- Have a system and work your system. There is no need to reinvent the wheel. There are many good systems out there. Ask a manager or successful colleagues how they do things and follow the pattern.
- Put in the time. Insurance people can work half-days—Pick any 12 hours per day and work them. Stick to set office hours. Clients love it when you are in the office, and they get what they need when they need it. If they call before noon, try to get their answer that same day. If they call after lunch, get back to them by the very next morning.
- You are in the business of promotion, not insurance. Promote yourself. People buy from their friends. People make more friends playing tennis, golf, at sporting events or kids’ games or serving on community boards than by cold calling strangers.
- Dress to be a professional. You never know when your big client will walk through your door. A good haircut and long dark socks are always in style. One good pair of shoes and one good suit can start you off. My first car had a hole in the gas tank, so I had to run on a half a tank and park uphill! Keep your car clean, and whatever you can afford to drive will look better.
- Invest in your education. Immediately start to earn the highest designation you can aspire to and afford to go for. Achieve it. Earn it. Show it on your stationery and signage. Continue to earn it. Be a lifelong learner. Take course → Ethical Business Practices
- Line up all of your appointments for the week during your Monday night phoning routine. People know what they are doing for the week, and it is not so far out that they cancel or forget. Meet with both decision makers at every meeting.
- Sell appropriate products appropriately. Suitability deters grievances, lost clients, and worse yet, lawsuits. NEVER oversell someone. Bigger incomes have bigger expenses. If a decision is too big, people will check with a handful of others, one of which is sure to say hold off; if people suffer a risk and they have not bought something they needed, that is the worst decision of all. Take course → Four Hour Best Interest Training For You
- Get the person as a client first for a small need. In life insurance, sell term first. It pays if they die, it converts, and it is much easier to get a bigger commitment later once the person has your trust and can afford what they want versus what they minimally need.
- Work smarter, not harder. Prospect upward. People with bigger incomes and assets tend to need bigger insurance policies and control more decision-making. Better prospects have often been better at keeping others out over the years. Ask them to loan you their trust and earn it. People buy from people whom they feel are trying to understand them. To be that person you want the client to perceive you as, you must first work to have your own household in order.
- Delegate. Hire a very capable assistant, invest your time and money in training them, and thank them frequently with words of affirmation, increased responsibilities and trust, and money perks.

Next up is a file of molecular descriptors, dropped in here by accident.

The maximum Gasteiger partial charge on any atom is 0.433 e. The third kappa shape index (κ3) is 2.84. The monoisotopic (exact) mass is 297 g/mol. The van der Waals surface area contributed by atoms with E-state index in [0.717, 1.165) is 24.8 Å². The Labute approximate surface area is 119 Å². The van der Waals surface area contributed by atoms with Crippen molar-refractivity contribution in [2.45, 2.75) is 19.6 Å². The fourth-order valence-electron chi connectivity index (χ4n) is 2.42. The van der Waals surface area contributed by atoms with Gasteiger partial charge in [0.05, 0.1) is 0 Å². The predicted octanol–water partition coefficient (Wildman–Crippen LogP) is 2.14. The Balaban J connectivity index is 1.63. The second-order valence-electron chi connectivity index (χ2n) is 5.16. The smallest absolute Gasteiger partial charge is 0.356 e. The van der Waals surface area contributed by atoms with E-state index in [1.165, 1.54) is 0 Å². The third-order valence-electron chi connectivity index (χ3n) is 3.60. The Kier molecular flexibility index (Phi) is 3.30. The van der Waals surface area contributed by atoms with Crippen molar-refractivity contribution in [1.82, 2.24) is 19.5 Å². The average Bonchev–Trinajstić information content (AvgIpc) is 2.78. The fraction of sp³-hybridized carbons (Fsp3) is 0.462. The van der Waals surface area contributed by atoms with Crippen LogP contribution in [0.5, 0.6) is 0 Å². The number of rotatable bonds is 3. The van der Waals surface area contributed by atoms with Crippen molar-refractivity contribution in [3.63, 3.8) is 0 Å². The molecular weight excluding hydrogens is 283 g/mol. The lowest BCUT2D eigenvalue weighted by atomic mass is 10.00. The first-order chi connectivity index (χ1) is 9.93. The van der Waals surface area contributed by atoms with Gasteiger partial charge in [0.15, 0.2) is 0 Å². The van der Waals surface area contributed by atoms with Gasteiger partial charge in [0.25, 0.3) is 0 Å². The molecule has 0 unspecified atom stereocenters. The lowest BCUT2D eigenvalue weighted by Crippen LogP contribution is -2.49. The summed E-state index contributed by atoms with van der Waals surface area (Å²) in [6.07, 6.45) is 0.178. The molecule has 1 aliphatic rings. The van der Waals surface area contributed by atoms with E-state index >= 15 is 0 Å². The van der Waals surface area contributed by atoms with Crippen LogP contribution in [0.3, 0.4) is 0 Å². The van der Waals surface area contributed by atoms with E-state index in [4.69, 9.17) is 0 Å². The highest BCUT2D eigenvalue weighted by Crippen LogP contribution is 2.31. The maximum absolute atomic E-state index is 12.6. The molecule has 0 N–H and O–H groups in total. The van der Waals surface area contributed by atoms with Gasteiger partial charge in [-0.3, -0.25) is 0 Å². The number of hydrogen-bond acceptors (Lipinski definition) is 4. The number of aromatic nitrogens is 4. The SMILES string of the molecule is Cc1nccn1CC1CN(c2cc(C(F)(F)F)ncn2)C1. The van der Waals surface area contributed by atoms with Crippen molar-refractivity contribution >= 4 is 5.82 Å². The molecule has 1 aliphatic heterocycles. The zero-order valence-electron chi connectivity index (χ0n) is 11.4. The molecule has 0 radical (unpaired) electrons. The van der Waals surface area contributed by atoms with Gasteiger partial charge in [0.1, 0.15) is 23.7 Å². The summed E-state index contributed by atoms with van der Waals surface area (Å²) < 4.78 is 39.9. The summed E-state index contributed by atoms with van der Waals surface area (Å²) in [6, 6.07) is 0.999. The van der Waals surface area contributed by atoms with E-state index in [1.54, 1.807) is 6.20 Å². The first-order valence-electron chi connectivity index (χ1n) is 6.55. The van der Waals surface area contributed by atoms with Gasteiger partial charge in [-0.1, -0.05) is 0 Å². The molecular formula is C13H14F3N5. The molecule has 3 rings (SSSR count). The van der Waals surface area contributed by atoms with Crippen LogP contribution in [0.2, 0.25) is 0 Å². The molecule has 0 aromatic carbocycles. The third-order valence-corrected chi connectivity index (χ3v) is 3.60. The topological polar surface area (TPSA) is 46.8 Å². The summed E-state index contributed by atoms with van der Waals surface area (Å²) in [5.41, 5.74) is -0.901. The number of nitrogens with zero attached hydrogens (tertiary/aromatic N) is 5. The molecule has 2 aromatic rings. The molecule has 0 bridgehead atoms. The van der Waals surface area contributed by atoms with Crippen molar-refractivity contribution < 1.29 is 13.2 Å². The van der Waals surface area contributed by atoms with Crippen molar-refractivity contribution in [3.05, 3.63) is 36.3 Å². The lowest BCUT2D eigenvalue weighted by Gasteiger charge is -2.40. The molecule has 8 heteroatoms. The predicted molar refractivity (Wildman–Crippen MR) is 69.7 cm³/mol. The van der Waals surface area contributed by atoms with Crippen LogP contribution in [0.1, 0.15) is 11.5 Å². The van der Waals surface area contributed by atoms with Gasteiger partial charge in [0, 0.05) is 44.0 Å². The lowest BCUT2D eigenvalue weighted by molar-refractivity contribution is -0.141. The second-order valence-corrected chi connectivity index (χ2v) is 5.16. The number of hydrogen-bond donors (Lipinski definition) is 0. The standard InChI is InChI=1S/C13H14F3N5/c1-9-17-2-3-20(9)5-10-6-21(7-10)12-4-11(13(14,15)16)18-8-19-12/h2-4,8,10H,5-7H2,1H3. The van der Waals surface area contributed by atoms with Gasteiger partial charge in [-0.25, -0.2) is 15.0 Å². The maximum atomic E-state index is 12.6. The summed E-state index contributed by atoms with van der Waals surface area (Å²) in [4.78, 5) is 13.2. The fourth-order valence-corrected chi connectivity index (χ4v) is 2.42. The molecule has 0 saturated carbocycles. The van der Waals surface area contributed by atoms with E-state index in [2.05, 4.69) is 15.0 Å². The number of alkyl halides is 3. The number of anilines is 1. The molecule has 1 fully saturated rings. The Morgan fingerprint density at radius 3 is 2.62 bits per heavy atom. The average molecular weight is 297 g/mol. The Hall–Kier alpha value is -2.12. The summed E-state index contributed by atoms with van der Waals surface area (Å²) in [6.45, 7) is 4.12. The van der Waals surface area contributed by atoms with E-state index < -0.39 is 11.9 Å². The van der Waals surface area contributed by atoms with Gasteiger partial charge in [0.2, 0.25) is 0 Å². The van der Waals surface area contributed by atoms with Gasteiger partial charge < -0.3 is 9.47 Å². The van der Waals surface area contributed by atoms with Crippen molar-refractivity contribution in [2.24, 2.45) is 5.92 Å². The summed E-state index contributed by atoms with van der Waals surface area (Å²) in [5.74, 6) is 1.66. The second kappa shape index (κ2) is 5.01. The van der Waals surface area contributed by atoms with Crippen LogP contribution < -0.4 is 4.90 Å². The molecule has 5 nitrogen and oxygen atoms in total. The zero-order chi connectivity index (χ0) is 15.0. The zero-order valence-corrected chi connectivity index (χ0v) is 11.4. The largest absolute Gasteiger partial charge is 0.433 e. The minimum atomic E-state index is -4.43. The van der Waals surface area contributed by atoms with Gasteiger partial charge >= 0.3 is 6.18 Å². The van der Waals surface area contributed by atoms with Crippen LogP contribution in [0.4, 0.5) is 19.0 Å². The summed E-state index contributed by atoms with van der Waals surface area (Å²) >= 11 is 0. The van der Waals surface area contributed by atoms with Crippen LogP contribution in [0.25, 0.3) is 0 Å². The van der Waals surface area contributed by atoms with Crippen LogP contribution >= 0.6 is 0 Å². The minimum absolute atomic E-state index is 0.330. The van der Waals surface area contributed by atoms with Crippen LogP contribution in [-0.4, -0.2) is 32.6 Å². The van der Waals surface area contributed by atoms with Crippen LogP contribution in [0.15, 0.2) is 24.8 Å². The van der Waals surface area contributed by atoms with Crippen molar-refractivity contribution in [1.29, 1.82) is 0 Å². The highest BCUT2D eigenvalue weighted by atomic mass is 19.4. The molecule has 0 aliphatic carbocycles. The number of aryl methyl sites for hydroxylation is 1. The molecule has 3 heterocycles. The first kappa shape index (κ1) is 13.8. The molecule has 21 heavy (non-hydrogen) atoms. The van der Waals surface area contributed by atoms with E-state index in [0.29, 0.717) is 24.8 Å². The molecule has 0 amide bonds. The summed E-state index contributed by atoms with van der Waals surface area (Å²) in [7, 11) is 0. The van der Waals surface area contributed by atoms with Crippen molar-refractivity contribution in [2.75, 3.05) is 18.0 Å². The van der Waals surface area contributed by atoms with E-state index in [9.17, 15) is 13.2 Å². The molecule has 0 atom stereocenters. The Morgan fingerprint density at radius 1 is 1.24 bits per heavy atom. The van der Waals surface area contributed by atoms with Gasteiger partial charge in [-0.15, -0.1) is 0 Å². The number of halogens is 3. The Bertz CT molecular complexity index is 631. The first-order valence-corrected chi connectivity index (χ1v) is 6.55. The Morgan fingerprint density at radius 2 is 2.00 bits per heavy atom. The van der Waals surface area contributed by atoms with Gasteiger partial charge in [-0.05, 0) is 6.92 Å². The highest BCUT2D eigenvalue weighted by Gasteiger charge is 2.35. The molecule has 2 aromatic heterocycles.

- See people and fight to see people. Have your assistant answer the phone. That person can do parts of your job, but if you do his or her job, nobody is doing the part you get paid the most for. Besides that, your clients like to talk to your assistant as much as they do you!
- Earn referrals by being in a league of your own, whether that is through expertise, service, products, having a team of experts, or all of these. Do a legitimate process for your clients over and over again that builds their confidence in you, earns their trust in you and sets you apart from others in your field, such that they would want to refer their friends to you, and referrals will eventually come. Do not just give them the stare-down. The process begets the referrals.
- Persist in doing #12 for many years. Be pleasantly persistent. Ask your customers to buy from you. Never be afraid. The answer is either yes, no, or maybe later, so call me in x number of weeks, months or years. Sometimes the best prospects have needs because they have kept out others whom they did not respect or trust. Everyone needs insurance of some sort, and they have to buy it from someone.
- 14. Pay-it-forward toward your referral sources who become centers of influence. Honor the referrer by doing right by their friends, family and colleagues they recommend you to and to you. Thank them with an unexpected update on the friend’s happiness (respecting confidentiality of course) and a tiny stipend gift to show your appreciation at a different time, such as at the holidays. Tiny stipends only remind the referrer that their friend got the gift of you, not you got the gift of them. Do right by everyone as a matter of principle. Do business with your referral sources if you can use their products, because they too are reputable like you. Like kinds attract in business. Take class → Ethics – What Does Your Belief System Say?
- 15. Act with integrity at all times. There is no substitute, and you only get one shot at it. Your reputation is the greatest thing you possess and will become the only thing you need to not only survive but thrive. The truth is always good enough. Beyond that, make case notes anyway; the faintest of ink is clearer than the sharpest of memories (Chinese proverb). Take course → Examining Ethics – Integrity and the Insurance Professional
Written by Jackie Jaeger, BA, MA, CFP
Community Educators Instructor